Can your emotions make music for you? One NYU student has an answer.

This week we’re looking at some of the projects shown at NYU’s ITP Winter Show.

Jack Kalish designed this musical interface that takes control of your face. When I tried it, it only detected smiles and happy/mouth agape poses through facial mapping, but ostensibly it could be used to track a wide variety of emotions. Above is a performance of his work and he explains:

What exactly is music and why is it that it can enstill such strong emotions in people? This is the question I sought to explore when I approached this project. One theory about music is that it simulates the natural cycles and rhythms in our bodies. For instance, when you hear a loud fast bass line, it gets us excited and aroused because it simulates a loud fast heart-beat that we might feel in our own bodies. This this project, I wish to take this idea that music instills emotion, and turn it on its head by having emotion create music.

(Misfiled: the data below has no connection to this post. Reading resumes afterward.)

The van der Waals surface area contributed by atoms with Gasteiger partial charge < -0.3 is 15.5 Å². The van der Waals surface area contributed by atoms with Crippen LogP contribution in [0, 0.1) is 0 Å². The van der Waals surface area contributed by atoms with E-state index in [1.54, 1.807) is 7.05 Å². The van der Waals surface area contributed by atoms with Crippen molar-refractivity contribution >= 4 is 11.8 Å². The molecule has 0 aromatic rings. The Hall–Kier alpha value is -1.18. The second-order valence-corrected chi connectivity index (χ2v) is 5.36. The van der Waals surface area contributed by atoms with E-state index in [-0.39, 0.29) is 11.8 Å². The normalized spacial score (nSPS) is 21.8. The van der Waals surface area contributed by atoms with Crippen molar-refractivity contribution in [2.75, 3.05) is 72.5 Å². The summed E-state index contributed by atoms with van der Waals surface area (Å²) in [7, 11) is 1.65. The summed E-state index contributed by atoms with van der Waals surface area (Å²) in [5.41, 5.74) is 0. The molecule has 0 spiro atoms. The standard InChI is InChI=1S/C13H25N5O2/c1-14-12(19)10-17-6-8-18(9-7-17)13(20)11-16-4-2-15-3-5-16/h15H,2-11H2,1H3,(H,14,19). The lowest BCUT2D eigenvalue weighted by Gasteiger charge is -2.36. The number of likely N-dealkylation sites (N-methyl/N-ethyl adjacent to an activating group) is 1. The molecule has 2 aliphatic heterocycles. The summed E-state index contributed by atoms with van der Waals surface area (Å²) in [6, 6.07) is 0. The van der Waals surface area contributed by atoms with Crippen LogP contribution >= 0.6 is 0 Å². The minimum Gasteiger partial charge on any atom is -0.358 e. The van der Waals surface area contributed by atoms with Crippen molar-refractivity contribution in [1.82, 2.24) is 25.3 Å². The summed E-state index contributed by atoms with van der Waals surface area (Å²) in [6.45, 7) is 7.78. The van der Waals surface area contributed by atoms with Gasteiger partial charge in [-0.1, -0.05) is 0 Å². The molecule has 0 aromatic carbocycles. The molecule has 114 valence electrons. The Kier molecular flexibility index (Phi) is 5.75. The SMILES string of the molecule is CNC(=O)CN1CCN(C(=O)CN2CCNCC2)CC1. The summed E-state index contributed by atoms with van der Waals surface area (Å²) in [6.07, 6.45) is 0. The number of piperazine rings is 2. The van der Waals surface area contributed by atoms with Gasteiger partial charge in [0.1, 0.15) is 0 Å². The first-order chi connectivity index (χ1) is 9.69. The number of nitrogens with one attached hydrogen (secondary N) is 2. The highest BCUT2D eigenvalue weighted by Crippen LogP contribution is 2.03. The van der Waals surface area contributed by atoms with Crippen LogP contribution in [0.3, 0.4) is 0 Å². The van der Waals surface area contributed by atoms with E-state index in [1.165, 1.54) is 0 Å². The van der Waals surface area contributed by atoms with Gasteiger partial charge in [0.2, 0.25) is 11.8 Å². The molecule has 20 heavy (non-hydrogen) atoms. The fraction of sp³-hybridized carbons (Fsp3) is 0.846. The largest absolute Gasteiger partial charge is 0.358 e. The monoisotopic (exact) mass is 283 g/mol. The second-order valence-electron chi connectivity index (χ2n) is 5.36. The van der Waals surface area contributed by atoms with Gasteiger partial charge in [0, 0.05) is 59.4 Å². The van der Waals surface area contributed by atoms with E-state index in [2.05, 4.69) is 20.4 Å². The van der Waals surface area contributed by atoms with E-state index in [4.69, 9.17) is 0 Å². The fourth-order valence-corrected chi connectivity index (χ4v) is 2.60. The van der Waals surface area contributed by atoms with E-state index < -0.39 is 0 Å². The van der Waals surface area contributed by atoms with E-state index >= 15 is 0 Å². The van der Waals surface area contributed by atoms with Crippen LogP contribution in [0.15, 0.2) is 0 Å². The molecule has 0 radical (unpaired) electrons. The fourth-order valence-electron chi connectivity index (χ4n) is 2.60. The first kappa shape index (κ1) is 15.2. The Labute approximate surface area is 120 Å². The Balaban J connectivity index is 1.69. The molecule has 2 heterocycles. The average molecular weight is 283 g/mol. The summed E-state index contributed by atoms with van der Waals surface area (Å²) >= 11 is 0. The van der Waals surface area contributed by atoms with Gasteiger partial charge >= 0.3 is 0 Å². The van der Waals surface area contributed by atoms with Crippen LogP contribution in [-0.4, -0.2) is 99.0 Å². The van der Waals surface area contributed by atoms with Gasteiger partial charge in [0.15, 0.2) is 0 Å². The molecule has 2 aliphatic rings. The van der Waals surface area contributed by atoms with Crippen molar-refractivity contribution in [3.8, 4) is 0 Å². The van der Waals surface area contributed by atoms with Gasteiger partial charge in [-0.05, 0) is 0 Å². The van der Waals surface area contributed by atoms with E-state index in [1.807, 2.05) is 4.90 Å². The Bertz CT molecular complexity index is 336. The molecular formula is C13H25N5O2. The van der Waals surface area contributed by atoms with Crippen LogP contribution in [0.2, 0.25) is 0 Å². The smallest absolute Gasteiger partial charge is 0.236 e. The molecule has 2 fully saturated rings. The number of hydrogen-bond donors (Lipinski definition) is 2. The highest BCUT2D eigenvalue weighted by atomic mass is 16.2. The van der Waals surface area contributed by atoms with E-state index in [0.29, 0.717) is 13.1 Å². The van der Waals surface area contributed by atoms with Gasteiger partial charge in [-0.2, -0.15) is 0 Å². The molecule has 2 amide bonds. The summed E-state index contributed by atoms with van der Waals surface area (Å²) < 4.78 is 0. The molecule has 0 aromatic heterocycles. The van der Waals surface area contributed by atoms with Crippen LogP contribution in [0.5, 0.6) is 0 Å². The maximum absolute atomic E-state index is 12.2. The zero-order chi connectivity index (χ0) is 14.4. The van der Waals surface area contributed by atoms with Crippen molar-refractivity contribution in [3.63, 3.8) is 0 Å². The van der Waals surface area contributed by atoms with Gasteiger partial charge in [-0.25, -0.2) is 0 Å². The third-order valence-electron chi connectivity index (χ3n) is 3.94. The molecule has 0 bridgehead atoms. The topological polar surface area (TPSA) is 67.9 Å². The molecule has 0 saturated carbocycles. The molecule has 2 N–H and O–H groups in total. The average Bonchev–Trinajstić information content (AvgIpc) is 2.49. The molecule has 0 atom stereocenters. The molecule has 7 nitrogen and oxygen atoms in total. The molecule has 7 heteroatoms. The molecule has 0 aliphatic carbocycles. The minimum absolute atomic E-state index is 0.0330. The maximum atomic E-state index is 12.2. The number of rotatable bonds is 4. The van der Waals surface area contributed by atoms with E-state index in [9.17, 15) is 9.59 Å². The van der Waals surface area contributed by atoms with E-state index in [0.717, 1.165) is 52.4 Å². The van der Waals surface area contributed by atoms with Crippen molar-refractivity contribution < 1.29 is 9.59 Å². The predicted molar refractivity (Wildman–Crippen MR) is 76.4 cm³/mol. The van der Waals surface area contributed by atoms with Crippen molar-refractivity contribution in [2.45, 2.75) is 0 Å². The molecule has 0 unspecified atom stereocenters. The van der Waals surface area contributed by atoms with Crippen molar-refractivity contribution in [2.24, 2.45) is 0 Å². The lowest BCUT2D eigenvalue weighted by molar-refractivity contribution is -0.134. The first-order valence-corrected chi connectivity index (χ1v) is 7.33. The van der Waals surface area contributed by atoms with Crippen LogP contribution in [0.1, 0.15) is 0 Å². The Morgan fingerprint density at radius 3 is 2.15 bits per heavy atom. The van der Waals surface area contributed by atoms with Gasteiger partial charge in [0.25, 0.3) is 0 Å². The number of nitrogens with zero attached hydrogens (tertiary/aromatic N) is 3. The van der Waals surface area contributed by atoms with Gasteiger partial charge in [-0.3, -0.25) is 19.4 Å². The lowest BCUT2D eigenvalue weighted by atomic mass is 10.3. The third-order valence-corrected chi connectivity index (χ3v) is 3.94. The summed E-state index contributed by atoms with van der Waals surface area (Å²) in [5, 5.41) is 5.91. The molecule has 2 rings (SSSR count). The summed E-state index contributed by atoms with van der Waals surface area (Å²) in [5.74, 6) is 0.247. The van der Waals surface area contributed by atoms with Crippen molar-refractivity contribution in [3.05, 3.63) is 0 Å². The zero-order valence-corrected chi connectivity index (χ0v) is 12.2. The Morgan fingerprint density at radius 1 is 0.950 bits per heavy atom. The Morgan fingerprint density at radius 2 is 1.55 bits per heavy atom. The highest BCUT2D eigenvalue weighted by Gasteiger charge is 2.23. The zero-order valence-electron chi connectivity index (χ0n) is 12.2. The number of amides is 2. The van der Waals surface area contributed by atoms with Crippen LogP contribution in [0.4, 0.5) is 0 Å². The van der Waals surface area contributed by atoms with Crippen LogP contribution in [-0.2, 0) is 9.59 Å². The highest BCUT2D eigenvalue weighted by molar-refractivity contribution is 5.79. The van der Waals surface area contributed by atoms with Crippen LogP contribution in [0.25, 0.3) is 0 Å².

It’d be amazing to see more work like this for the Kinect. Titles like Dance Central capture the kinesthetic nature of, well, dance, and while the Kinect may not have the same facial mapping capabilities as Kalish’s work, connecting emotional states to music could point to an interesting way forward. Opera Hero, anyone?

-Jamin Warren

See more of Kalish’s work here.